I’m an unapologetic reader of comics – newspaper comics – even though I haven’t subscribed to a newspaper for about 20 years now. True, I used to read comic books, but I seemed to outgrow those by the time I reached high school. Newspaper comics, however, that’s a different story.
One of my favorite comic strips throughout the years has been Alley Oop, which began in 1933 and continues to this day. As unlikely a popular comics character as Popeye was (and is), a time-traveling caveman runs a close second place. Its creator, Vincent Trout (V.T.) Hamlin, a would-be cartoonist, was working in the oilfields in Iraan, Texas, in 1930 when he had an idea that a comic strip featuring a caveman could be syndicated. After several years of development, the Alley Oop comic strip made its debut in 1933. Soon, however, Hamlin realized that storylines were becoming hard to conceive if Oop remained confined to the prehistoric land of Moo. Thus he introduced 20th-century time travel to the strip (as seen below) in 1939 and the rest, as they say, is history.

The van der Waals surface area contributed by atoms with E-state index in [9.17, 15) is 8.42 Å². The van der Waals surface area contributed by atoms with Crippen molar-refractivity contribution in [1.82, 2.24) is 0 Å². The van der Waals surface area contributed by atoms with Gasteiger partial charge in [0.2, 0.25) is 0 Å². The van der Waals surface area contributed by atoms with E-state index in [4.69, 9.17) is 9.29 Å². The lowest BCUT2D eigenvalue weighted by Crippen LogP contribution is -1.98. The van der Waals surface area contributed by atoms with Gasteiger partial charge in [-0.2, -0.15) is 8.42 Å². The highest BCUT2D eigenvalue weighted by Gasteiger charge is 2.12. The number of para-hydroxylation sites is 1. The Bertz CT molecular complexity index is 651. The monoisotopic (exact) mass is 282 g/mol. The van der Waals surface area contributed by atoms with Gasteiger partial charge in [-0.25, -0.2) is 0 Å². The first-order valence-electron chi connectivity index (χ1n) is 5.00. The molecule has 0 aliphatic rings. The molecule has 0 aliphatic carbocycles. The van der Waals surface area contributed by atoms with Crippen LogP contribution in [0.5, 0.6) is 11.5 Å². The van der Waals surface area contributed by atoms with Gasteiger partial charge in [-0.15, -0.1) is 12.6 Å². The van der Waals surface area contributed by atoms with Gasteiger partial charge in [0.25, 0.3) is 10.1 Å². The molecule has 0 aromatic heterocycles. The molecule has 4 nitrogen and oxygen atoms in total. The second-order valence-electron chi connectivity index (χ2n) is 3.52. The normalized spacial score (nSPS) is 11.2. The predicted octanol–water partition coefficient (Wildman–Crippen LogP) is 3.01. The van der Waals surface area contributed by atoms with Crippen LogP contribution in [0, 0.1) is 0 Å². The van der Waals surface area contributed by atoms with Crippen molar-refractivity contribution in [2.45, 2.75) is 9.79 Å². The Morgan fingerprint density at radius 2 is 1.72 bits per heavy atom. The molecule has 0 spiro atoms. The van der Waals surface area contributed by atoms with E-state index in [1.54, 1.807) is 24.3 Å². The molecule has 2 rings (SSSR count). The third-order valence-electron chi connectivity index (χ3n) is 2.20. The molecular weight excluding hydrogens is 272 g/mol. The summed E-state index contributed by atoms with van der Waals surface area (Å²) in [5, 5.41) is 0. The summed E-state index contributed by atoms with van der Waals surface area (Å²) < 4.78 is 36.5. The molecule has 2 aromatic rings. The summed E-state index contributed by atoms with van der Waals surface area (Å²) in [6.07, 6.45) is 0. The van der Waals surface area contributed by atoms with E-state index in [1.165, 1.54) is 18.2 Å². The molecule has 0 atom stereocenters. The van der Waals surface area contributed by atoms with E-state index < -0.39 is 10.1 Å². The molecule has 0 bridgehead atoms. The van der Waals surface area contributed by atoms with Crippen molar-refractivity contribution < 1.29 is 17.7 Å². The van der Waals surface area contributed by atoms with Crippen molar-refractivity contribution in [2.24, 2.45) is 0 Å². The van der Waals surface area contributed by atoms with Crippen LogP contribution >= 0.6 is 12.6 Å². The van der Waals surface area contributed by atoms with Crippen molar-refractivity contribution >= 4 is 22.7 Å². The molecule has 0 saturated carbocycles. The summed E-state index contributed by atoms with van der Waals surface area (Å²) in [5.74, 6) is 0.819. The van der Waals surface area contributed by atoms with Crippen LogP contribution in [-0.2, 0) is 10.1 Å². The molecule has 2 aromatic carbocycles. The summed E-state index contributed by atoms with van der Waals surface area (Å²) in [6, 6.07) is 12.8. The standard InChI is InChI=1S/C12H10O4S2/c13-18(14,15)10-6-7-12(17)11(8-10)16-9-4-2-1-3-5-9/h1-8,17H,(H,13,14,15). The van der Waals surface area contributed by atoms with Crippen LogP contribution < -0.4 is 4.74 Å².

Hamlin retired in 1973, and his assistant, Dave Graue, took over the strip. When Graue retired, his assistant, Jack Bender, and his wife, Carole, assumed the duties. The Benders retired in 2018, and a new creative team of Jonathan Lemon and Joey Sayers has been introduced. Their work is, shall we say, different. Samples of all creators’ artwork are embedded below.
Hamlin’s early artwork could be considered crude, but by the late 1960’s, his penciling and inking were marvelous. I recall one continuity circa 1968 that looked as if it had been a series of still photographs taken on Skull Island. Artwork since then, especially today’s, well, you be the judge.
The history of Alley Oop and its creator may be found here. Note in the ‘Popular Culture’ section just how popular Alley Oop was; I haven’t seen anyone yet compose a song glorifying Calvin and Hobbes (embedded below).
Some of the Alley Oop comic strips are available through GoComics and may be found here. Their archives go back to 1956 but many years are still missing and will presumably appear someday. Older strips are available in book form, as seen in the opening artwork above. Ol’ Alley’s and oldie but a goodie, and if you have never been introduced, then time’s-a-wastin’ (to coin a phrase).
V.T. Hamlin story and art from 1939 – where time travel first begins for Oop.
Dave Graue and Jack Bender story and art from 1997.
Jack and Carole Bender story and art from 2018.
Jonathan Lemon and Joey Sayers story and art from 2019.
Alley Oop – the song.